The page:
(All the incarnations on one system! That’s the dream!)
More Figures and Stuff, Please
Gaming Heads did an amazing job of the 20th anniversary edition Lara figures, though a little on the pricey side for me to justify the whole collection. It would be great to have a new range of anniversary collectables, maybe commemorating some of Lara’s looks that we don’t often see moulded into plastic like the Antarctica outfit or Tokyo dress from Tomb Raider: Legend. Then, there’s plenty of other bits of merch I’d love to see a reissue or reimagining of. I never did get my hands on any of the Official Lara C collection back in the day – though I did always enjoy filling out the order form inserts and never sending them off – but I’d jump at the chance to own a modern take on that ‘signed by Lara Croft’ merch now.(I Neeeeeed Mooooooreee!)
There’s something so satisfying about how every time I join a work Zoom call, very subtly in the background is a poster of Lara Croft, gun pointed, that says “Tut, tut, tut, now you’ve really pissed me off.” I would like more of this please. Across her many iterations, artists have created stunning (and sometimes questionable) concepts and renders of Lara’s travels and I’m already loving that Crystal Dynamics is asking artists to reimagine classic Tomb Raider box art. This anniversary is a chance to show the many lives of Lara and re-envision classic Croft for a modern audience. I’m not saying there’s anything wrong with Lara’s shorts but I can’t understand why some fans choose them as their hill to die on in the classic versus contemporary argument. I’d love to see artists take the good parts from both eras to create new prints for us 30 somethings who now have our own grown-up walls to hang them on. Think UDON’s glorious ‘Art of Capcom’ hardbacks which feature carefully curated renditions of classic Capcom franchises from various artists. Though, if a three-part collection of Tomb Raider 1-3 art prints is in the works, forget my suggestions and take my money instead.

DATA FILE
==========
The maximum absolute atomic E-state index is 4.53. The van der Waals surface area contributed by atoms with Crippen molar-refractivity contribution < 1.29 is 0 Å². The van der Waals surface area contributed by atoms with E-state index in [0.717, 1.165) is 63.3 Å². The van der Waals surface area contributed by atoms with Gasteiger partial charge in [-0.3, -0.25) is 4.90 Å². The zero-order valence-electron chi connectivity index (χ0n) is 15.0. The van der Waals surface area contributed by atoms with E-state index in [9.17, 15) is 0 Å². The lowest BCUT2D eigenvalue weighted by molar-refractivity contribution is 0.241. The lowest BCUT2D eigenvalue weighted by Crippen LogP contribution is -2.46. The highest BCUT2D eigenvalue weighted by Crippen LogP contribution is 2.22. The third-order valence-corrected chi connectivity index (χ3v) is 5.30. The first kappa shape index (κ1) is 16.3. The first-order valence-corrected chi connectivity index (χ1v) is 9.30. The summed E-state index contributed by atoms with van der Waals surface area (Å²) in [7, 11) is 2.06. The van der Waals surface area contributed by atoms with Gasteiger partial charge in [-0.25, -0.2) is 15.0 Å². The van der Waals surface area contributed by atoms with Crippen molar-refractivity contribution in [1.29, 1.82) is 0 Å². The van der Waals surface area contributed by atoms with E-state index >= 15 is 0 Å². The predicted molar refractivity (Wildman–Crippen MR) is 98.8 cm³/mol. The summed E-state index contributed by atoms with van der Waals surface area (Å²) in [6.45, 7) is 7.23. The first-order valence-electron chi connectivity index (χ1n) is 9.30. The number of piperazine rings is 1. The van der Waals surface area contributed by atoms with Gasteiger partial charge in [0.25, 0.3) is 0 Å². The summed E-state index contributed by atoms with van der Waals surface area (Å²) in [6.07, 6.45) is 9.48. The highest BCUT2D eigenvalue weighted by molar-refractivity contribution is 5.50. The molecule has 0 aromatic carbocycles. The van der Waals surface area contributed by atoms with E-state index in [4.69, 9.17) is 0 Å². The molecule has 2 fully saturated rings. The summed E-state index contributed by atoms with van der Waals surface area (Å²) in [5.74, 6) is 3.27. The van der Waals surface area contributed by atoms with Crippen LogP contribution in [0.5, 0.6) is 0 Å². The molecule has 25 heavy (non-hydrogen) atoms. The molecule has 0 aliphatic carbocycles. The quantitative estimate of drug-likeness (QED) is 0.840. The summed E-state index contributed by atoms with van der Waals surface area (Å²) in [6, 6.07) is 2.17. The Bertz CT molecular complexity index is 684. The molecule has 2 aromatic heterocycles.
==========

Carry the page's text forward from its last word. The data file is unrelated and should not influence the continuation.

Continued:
Books, Books and More Books
My shelves are practically bursting with art books, history ofs, special edition magazines, just about anything that comes with Lara Croft’s face printed on the cover. But what they’re desperately missing is a hardback collection of the original Tomb Raider style guides. Ah style guides, those dreamy binders that pop up once in a blue moon on eBay, and never at a time when you’ve got enough fun money to buy them. Admittedly, we’ve been fairly spoiled for handsome Tomb Raider books over the years, including the comprehensive 20-year anniversary retrospective, but like any good relic hunter, I’m sure there’s plenty of unseen imagery and stories out there that might just inspire a follow up.(You’re God Damn right I’ll take extended universe cannon novels!)